Now, for some of these tasks it will be absolutely essential that you hand the work in on or before the deadline. For any task that counts towards your coursework, or an exam, you’ll usually lose marks if they’re late — in my university, we would lose 5 marks out of 100 if an essay was handed in one minute after 12pm on the day of the deadline, and a further 10 if it was more than a day late. For these tasks, you absolutely can’t mess about — they should sit right at the top of your list of things to do, and be the first thing you get out of the way — and the ones you put most effort into getting right.
But, even though it won’t make you very popular with your teachers, sometimes you’ve got to accept that you can’t do everything you’re expected to in a small amount of time. When I’ve got a big deadline coming up, I jettison everything else: I tell people I can’t make other commitments, even if that annoys them, and if I haven’t got time, I simply don’t do less important pieces of work. On the list above, for example, I might decide that only the pieces of coursework were really important, and that I wasn’t going to bother handing in the lab report or the Maths problems.
Of course, all this is advice for an emergency situation: if you’ve got the time to do everything you need to, then deciding that you won’t is probably not the best strategic move and will mean you have to endure hours of unnecessary telling-off.
Make a timetable detailing exactly when you’re going to do each of the things on your list. Make sure you plan enough time for each task rather than being overly optimistic — you’re going to stick to this timetable no matter what. Think about the times of day when you work best, and how tired you’re going to be at various stages of the day/night/week you’re mapping out — the morning of your deadline, for example, when your eyes are itchy with tiredness and your brain about as much use as its equivalent weight in mincemeat, is probably not the best time to be proof-reading or tackling difficult Algebra problems. I study English and consequently write lots of essays, and I find that I can read and take notes at pretty much any time of day, but planning and writing are tasks I can only really do well first thing in the morning.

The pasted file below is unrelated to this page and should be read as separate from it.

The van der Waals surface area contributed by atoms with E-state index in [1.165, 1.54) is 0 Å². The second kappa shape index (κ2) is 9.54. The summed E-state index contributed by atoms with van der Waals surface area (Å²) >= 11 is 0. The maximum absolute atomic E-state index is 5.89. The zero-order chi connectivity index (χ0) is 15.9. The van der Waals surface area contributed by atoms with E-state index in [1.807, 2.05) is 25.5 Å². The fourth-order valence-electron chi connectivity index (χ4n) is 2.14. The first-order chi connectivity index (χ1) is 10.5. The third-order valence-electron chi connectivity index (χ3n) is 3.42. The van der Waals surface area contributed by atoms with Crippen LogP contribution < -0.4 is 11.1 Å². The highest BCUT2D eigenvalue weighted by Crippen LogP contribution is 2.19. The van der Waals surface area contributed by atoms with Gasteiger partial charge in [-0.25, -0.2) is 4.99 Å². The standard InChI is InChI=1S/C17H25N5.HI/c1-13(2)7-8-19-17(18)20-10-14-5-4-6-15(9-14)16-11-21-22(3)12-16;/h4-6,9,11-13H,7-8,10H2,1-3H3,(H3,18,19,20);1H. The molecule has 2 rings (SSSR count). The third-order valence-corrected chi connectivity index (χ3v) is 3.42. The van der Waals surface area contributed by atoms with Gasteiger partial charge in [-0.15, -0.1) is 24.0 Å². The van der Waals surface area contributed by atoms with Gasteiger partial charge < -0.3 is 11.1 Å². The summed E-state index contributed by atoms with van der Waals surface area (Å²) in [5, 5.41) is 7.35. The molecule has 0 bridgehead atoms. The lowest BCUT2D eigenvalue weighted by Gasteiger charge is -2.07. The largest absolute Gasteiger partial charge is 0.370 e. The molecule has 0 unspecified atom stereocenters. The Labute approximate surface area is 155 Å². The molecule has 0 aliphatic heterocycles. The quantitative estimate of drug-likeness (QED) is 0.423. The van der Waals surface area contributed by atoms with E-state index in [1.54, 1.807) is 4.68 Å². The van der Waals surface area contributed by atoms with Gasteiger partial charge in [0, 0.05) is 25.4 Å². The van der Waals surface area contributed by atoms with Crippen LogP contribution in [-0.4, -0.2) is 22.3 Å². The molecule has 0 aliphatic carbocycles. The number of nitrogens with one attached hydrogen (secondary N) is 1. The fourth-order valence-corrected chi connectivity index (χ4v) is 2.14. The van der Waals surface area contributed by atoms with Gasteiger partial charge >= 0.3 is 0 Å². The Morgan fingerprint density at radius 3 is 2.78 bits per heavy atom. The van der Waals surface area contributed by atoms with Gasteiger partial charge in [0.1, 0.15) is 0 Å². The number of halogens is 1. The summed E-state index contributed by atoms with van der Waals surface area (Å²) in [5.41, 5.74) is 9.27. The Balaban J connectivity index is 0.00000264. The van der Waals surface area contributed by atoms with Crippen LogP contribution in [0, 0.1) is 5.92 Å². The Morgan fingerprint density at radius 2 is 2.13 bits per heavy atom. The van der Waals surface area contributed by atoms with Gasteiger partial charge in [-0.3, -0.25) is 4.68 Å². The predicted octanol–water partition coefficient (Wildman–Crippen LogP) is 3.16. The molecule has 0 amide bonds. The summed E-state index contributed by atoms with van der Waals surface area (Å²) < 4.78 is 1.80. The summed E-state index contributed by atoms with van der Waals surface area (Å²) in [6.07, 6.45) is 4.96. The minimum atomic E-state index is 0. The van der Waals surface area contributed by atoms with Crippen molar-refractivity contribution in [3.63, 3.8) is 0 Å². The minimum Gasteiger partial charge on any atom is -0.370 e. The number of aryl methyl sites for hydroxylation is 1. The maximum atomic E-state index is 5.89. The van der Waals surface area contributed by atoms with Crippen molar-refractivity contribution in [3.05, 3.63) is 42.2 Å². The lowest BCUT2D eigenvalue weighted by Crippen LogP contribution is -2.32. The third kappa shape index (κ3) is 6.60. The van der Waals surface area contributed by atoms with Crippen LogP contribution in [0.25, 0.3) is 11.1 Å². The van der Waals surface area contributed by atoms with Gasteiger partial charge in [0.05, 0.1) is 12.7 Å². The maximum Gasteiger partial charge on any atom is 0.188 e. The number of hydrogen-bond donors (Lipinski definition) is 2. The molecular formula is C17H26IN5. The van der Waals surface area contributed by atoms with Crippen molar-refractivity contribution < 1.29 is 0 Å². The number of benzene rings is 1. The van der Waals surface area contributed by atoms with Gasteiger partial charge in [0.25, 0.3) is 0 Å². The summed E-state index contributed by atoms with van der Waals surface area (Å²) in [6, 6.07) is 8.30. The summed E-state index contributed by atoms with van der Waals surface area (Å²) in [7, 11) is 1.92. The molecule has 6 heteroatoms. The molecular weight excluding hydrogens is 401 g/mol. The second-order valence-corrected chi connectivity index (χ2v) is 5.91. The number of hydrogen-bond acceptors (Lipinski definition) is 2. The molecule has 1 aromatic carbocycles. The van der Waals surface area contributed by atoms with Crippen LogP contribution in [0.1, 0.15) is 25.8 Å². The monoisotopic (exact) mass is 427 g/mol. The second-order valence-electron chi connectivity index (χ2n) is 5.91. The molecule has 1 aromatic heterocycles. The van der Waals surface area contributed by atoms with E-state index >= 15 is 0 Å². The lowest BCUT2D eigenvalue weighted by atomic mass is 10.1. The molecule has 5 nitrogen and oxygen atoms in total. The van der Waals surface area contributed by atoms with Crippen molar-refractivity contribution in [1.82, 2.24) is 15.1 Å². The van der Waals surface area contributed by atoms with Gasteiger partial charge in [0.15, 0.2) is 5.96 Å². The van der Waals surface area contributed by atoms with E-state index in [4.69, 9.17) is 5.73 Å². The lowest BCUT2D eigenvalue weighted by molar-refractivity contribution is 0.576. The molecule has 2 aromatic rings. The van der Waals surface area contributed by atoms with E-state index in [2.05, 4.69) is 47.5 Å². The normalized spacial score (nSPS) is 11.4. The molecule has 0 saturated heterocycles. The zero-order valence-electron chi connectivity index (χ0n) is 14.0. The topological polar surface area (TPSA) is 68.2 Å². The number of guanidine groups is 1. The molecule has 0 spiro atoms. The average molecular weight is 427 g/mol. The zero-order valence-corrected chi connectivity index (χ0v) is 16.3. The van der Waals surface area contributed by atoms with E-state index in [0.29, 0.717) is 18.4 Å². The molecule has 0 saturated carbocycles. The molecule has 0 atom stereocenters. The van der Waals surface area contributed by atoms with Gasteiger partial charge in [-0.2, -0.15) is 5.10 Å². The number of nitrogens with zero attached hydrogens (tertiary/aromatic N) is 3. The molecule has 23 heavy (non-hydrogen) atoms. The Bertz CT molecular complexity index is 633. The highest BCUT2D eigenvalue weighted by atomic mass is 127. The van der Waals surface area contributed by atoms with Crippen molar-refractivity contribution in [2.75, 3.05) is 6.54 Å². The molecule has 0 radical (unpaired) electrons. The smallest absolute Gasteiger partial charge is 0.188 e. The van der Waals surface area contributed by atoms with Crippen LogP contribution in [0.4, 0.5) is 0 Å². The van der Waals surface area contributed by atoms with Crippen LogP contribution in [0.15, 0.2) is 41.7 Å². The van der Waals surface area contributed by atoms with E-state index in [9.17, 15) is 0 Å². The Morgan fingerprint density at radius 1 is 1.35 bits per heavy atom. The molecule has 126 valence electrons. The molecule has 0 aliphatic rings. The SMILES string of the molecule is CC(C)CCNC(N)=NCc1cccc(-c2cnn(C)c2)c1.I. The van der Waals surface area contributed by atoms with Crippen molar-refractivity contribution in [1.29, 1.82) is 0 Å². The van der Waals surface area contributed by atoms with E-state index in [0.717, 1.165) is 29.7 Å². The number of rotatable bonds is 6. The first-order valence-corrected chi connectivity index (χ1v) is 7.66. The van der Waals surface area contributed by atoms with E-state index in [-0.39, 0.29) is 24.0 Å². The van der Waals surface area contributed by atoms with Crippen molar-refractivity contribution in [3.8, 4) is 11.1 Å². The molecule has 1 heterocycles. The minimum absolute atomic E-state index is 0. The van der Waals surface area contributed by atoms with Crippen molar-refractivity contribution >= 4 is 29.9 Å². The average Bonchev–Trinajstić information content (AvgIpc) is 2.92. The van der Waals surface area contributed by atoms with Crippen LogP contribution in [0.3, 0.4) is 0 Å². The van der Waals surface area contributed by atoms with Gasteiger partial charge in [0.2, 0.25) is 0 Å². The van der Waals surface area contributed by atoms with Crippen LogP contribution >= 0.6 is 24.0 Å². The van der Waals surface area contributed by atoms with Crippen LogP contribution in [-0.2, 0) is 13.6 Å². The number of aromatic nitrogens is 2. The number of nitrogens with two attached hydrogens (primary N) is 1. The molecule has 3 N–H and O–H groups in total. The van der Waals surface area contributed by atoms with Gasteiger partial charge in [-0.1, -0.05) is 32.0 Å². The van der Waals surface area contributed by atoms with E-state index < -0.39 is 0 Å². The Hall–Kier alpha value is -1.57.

Once you’ve made your plan, sit back and take a deep breath — it might be a rush, and you might not see sunlight for the next week, but it is possible to do everything you need to in the time you’ve got. All you need to do (and this is the important bit) is make sure you stick religiously to your timetable.
If you’re still not happy with something near the end of the time you’ve allotted for it — tough. Finish up and leave it in its imperfect state — if you’re lucky, you might have time at the end to come back to it, but it’s much more important to stick to a schedule which will allow you to get everything done than it is to perfect one part of the task. This means not reading that extra useful-looking article, not toying with the wording in an introduction any longer, and leaving a problem you just can’t solve.
Remember — when you’re working on any task, it’s completely normal that that task will feel like the most important one — but it’s important to take a step back and gain some perspective over your whole project. I’m constantly messing up because I find it really hard to leave things alone –– for example, I wasn’t happy with my dissertation last year the day before I handed it in, and decided to stay up all night before the deadline restructuring and rewriting the last 3,000 words before I’d even begun my referencing or conclusion. This meant (as I’m sure you can guess) that the section I rewrote was garbled and full of spelling mistakes, my footnotes and bibliography were a total mess and my conclusion was 5 lines long- not exactly what I’d planned when I decided to begin my noble rewriting mission, and not exactly the formula for a winning dissertation. Polished and finished, if slightly flawed, work will always make a much better impression than something messy and incomplete, even if it’s more carefully thought out — it actively irritates examiners to find silly mistakes or signs of haste in things they’re marking. Take it from me, look at the bigger picture and simply move on.